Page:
|Tran Phuong Hong, IT Advisory director, KPMG Tax and Advisory Vietnam and Do Kim Hien, senior solution consultant, KPMG Tax and Advisory Vietnam |
In Vietnam, we have had vast opportunities in conducting SWIFT system security gap assessment projects for Vietnamese banks, and there are best practices that clients should consider while implementing and securing the system according to a SWIFT Customer Security Control Framework (SWIFT CSCF).
The SWIFT CSCF describes a set of mandatory and advisory security controls for users. Mandatory security controls establish a security baseline for the entire community and must be implemented by all users on their local SWIFT infrastructure. The SWIFT has chosen to prioritise these mandatory controls to set a realistic goal for near-term, tangible security gain, and risk reduction.
Advisory controls are based on good practice that SWIFT recommends. Over time, mandatory controls may change due to the evolving threat landscape, and some advisory controls may become mandatory.
All controls are articulated around three objectives: ‘Secure your Environment’, ‘Know and Limit Access’, and ‘Detect and Respond’. Controls have been developed based on SWIFT analysis of cyber threat intelligence and in conjunction with industry experts and user feedback. Control definitions are also intended to be in line with existing information security industry standards.
SWIFT CSCF version 2021 has defined 31 security controls (22 mandatory and nine advisory controls) that underpin these objectives and principles. The controls are intended to help mitigate specific cybersecurity risks that users face due to the cyber threat landscape. Within each security control, SWIFT has documented the most common risk drivers that the control is designed to help mitigate.
Addressing these risks aims to prevent or minimise undesirable and potentially fraudulent business consequences, such as unauthorised sending or modification of financial transactions; processing of altered or unauthorised SWIFT inbound transactions; business conducted with an unauthorised counterparty; and confidentiality or integrity breach of business data, computer systems, or operator details.
Ultimately, these consequences represent enterprise-level financial, legal, regulatory, and reputational risks.
During the gap assessment for the SWIFT system, we have noticed a number of common issues that financial institutions often violate compared to SWIFT CSCF requirements.
Firstly, the network micro-segmentation for applications and SWIFT systems is not carried out clearly and completely. For example, email or active directory applications still have common connections to the SWIFT system.
Secondly, security policies and procedures (for example security vulnerability management procedure, and malware prevention procedure) are not detailed, accurate, or aligned to the current situation of the system.
Next, system hardening guidelines/standards are not fully and completely developed, and they are not periodically reviewed and updated. Additionally, the security vulnerability scanning is only conducted on important applications and servers. For network devices, virtualisation platforms, or databases, the scanning is almost ignored.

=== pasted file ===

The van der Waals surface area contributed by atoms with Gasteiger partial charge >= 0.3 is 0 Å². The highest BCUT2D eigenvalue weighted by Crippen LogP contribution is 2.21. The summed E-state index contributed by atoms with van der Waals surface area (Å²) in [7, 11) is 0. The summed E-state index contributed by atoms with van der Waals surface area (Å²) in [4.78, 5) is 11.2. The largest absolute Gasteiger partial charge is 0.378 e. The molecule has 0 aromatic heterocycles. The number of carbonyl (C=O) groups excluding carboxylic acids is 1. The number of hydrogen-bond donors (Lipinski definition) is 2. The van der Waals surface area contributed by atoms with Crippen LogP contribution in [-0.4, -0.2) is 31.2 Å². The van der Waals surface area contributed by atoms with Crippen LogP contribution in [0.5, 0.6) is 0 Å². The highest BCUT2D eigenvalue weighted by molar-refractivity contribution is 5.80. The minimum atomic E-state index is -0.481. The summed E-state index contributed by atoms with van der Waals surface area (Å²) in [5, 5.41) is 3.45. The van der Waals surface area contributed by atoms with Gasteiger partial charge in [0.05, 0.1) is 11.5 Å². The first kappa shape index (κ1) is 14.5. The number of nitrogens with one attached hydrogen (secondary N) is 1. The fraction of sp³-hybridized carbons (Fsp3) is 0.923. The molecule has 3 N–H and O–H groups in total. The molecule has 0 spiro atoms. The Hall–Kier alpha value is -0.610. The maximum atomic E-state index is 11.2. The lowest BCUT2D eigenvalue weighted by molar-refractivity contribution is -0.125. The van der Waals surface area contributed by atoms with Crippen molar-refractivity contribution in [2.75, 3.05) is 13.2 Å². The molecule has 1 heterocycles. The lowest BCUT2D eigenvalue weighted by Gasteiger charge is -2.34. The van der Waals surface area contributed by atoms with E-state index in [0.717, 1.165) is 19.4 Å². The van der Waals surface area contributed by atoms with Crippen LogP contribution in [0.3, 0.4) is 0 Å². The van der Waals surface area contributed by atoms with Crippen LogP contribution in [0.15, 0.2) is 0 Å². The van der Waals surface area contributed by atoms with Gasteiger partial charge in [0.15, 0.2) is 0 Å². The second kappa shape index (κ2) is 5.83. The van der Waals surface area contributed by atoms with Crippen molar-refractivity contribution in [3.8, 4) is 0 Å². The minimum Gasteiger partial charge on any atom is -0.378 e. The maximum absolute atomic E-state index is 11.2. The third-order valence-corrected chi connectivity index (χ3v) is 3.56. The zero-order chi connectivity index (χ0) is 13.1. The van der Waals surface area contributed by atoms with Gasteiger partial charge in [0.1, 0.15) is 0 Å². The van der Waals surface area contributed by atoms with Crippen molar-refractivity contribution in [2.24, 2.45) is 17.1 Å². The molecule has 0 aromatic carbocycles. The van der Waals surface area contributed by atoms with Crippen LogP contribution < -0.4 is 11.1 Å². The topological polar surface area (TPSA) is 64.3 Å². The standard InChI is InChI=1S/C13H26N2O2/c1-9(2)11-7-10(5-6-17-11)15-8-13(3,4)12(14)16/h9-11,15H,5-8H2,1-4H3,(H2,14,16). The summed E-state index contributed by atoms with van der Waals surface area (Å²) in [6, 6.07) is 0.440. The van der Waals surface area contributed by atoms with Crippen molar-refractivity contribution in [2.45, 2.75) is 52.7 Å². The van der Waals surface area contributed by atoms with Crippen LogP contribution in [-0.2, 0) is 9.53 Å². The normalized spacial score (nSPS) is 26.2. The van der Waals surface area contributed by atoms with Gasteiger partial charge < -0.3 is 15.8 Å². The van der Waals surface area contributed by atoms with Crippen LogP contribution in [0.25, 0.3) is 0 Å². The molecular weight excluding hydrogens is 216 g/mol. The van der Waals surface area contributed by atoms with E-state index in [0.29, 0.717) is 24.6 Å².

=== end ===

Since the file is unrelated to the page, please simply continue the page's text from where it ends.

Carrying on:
Finally, the password policy is only applied to Windows servers and not applied on network devices, security devices, or Unix/Linux platforms.
In order to fully assess the security controls of the SWIFT environment, the following important points should be noted.
Understanding client’s SWIFT architecture: The current architecture of SWIFT is divided into four types - A1, A2, A3, and B. Each architecture has a difference in components and the connection from the client to SWIFT. So, understanding each type of architecture will help you identify the scope and assess the relevant systems involved that may affect the security of the SWIFT environment.
Understanding security controls: SWIFT’s security controls are only applied to a certain scope - SWIFT systems and indirect infrastructure related to it. You need to be aware of connections and determine which scope would apply security controls to avoid assessing unnecessary components that are outside the scope.
Understanding mandatory and advisory controls: SWIFT’s security controls are divided into mandatory and advisory controls. Depending on the requirements of the customer and the scope of the assessment, you should decide which controls should be reviewed and evaluated in the most appropriate way.
Understanding the objective of each control: SWIFT CSCF 2021’s security controls are divided into eight groups. Understanding the objective of each control makes it easier to identify alternative controls if they exist and avoid misjudging the customer’s current security level because during the assessment, it is realised that customers could use different security controls than required by SWIFT and still meet the final objective and ensure the safety of the system.
Understanding purpose and role of SWIFT components: SWIFT includes many components with different roles such as messaging interface, communication interface, SWIFTNet Link, connector, and more. These components connect, interact, and have mutual security relationships. Therefore, understanding the roles and functions of each component helps you determine which security controls are appropriate for which component, thereby assessing most accurately and effectively for potential risks.
As international transactions and commerce become more popular, SWIFT becomes one of the important components of financial institutions, especially banks. Therefore, its security needs to be paid close attention to properly minimise fraud in international transactions, protect user data, and safeguard the reputation of the organisation.